We live in systems. Make them healthy and work for you.


Each of us are a part of many systems. We are born into some systems, like family or government, and we opt into others like jobs, partnerships, friends or neighborhoods. 

Systems generally give us something (increase survival, convenience, or joy) and place obligations (like taxes or rules) on us in return. Systems can have significant consequences on our lives. For example, taxes to governments are the largest spend for many of us and we give the government permission to imprison us and take away our freedom if we don't abide by its rules. 

The fundamental requirement of healthy systems is that they should benefit all members in them - i.e. belonging to the system should be better than going solo. 
Individuals forced to be in a system that doesn't improve their well being is oppression. 
Living in healthy systems can be better than going solo for many reasons - many things are more efficient at scale, specialization+cooperation increases productivity, and groups smooth out and support our failings and tragedies.  These systems don't just happen by chance - they need deliberate vision and ongoing maintenance. It's in our best interests to play a part in creating and maintaining healthy systems. 

Here are some requirements for healthy systems: 

1) There should be potential for the sum to be greater than the parts, both for the entire system and for every individual. When that isn't the case, the system shouldn't be created or if it already exists, should be modified or dissolved. 

2) Systems should have shared goals, values and a shared sense of reality. Larger systems with more diversity of members, like large countries, often have looser alignment. The antidote is to either keep systems small and/or to reduce the power of larger systems. Small systems can still enjoy the benefit of large scale cooperation through agreements with other systems. 

3) Systems should have sensible processes, rules and incentives; able, benevolent and principled administrators, transparency and accountability to members. The world changes and members change, so systems should be adaptable and members should have a say in changing its values and rules.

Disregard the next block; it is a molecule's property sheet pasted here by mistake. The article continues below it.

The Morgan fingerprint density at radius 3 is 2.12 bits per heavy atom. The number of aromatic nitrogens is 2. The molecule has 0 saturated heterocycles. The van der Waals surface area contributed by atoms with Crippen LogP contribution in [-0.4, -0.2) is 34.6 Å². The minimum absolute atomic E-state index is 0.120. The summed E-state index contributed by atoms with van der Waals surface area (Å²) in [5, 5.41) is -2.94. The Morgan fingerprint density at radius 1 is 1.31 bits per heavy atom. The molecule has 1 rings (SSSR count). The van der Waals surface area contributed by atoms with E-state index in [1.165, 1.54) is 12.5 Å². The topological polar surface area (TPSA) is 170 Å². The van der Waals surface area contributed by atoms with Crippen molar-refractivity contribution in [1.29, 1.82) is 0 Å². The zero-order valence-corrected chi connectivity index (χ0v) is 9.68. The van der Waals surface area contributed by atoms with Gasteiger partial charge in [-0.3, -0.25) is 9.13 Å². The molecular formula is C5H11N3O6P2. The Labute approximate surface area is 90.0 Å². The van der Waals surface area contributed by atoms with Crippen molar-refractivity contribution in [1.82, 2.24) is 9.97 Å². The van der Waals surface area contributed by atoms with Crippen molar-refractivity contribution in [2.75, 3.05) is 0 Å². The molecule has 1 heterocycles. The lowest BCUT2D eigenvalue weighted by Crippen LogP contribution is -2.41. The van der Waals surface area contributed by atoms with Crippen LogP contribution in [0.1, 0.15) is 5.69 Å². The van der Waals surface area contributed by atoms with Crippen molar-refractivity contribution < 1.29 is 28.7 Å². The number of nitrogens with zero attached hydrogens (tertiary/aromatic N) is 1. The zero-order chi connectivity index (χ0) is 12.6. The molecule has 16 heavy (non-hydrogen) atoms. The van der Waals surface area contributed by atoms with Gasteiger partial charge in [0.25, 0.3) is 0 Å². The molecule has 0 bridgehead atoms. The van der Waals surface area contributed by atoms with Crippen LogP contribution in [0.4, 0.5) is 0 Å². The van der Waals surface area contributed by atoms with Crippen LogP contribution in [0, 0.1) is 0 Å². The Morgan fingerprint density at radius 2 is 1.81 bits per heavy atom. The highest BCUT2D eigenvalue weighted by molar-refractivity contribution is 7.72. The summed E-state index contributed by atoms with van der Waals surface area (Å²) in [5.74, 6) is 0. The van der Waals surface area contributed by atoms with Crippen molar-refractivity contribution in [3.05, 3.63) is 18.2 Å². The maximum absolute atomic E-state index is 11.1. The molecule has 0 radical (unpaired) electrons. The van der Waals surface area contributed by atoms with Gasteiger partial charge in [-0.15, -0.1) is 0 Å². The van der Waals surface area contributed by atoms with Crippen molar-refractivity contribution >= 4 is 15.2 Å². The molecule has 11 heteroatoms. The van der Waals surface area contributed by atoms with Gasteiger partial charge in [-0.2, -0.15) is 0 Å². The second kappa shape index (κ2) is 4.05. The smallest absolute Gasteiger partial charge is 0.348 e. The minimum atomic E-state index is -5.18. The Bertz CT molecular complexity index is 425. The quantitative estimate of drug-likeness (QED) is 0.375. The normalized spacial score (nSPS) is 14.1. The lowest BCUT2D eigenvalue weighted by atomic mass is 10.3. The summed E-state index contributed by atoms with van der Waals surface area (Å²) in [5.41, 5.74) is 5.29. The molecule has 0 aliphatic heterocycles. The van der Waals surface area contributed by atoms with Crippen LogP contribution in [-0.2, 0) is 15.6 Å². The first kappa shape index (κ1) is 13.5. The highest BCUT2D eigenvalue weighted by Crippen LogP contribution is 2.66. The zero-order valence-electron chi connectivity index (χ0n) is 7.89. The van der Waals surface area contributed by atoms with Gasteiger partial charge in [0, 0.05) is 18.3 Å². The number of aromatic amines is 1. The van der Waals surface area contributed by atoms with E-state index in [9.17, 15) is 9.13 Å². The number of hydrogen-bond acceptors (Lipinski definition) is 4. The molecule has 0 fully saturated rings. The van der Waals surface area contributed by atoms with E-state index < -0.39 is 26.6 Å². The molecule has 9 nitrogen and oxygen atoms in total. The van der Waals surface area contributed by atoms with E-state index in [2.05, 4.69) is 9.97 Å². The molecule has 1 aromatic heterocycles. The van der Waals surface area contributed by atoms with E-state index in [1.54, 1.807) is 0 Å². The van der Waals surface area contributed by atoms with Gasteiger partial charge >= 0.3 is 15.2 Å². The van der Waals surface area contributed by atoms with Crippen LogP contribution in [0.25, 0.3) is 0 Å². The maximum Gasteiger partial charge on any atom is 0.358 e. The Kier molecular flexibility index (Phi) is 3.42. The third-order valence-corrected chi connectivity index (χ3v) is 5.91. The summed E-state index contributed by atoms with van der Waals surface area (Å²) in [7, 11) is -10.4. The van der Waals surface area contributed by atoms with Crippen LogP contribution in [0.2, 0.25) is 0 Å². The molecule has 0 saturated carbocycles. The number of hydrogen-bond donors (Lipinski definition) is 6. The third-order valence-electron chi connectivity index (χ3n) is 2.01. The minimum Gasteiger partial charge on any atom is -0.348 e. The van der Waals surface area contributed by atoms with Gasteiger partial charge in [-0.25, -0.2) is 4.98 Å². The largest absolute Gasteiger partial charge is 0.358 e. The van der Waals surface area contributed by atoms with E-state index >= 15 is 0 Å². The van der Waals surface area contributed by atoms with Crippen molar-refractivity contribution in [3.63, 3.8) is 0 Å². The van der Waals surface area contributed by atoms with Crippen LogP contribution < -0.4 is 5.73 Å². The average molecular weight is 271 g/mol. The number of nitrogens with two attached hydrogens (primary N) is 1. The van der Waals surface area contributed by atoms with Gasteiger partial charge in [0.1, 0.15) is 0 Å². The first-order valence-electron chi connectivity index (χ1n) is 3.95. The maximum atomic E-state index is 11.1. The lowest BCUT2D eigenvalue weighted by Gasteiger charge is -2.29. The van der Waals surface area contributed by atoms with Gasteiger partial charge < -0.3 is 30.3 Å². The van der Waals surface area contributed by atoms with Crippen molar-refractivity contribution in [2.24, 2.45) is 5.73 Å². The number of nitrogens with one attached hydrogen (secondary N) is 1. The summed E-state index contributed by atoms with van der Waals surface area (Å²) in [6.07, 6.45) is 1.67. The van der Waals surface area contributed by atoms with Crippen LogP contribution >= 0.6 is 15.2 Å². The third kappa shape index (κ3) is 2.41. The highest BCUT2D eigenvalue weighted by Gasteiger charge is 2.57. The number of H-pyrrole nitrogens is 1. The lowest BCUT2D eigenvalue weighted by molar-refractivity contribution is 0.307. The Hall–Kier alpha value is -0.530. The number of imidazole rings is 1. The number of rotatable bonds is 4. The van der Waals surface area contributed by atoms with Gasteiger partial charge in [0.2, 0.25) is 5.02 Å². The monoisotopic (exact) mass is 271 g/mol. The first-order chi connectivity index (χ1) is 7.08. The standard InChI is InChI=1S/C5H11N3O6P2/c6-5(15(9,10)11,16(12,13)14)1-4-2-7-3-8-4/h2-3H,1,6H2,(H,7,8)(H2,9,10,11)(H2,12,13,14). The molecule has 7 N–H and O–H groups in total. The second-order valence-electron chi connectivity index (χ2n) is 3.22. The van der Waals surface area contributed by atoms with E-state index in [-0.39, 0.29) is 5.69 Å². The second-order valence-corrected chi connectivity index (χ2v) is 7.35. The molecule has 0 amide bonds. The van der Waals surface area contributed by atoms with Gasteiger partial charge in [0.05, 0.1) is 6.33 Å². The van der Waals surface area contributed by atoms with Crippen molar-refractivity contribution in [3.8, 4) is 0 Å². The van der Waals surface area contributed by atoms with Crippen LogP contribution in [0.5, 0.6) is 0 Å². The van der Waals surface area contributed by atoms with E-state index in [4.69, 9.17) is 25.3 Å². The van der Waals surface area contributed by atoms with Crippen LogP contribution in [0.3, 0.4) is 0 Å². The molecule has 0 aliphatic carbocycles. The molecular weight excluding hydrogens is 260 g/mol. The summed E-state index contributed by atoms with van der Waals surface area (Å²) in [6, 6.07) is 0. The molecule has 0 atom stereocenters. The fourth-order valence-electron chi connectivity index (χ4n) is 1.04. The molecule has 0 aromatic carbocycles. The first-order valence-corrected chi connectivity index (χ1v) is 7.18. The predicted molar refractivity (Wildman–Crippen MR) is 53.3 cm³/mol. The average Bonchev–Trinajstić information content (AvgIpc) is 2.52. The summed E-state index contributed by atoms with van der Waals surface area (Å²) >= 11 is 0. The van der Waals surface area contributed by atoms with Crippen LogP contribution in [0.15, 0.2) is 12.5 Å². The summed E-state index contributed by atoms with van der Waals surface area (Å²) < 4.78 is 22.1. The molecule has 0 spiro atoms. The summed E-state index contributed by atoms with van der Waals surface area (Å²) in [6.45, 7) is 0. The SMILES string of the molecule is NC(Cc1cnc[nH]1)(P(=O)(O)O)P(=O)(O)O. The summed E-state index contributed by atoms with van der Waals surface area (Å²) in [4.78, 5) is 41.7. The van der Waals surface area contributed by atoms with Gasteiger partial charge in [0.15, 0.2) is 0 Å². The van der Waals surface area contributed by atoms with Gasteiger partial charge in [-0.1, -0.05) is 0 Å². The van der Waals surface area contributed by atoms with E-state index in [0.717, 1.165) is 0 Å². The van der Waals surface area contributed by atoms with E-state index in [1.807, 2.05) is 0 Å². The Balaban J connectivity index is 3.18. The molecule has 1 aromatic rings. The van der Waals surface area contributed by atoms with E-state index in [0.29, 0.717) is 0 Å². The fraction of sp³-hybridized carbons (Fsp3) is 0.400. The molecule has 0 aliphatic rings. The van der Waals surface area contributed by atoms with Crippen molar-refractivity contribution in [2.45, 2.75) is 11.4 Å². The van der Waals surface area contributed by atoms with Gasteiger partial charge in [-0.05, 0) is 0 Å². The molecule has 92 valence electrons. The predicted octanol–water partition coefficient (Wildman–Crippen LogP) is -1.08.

This is challenging as systems are run, designed, and voted on by humans and humans are imperfect, self-centered, corruptible, often irrational and biased. So by default, systems will break and become corrupt. Most systems, countries and companies in human history have died, either by slowly fading into irrelevance or violently and abruptly. 

4) Most members should understand the goals, values and rules of the system, actually benefit and understand the benefits, and participate productively. There should be some inherent trust, loyalty, belonging and affection amongst the members. Members should have an option to walk away with their fair share if they disagree with the system. 

A lot of turmoil in the United States today can be explained by systemic failures in all the 4 points above. Singapore, a smaller country, is thriving because they check most of these boxes. 

As individuals who belong in systems:  

1) Acknowledge all the systems that you are a part of and which ones affect you the most. 

2) Understand the goals, values, rules and processes of these systems. Learn their history. Commit to the goals and values that make sense. Learn how you can play a role and shape the system. 

3) Participate productively in the systems. Don't leech, play fairly and do what's right for the system. 

4) If the system doesn't align with your values, isn't fair to you, or doesn't benefit you, either change the situation or leave it. Some of my friends shy away from political news or systemic injustices. It is a fair reaction to an exhausting and toxic system, but unfortunately it does't change the situation.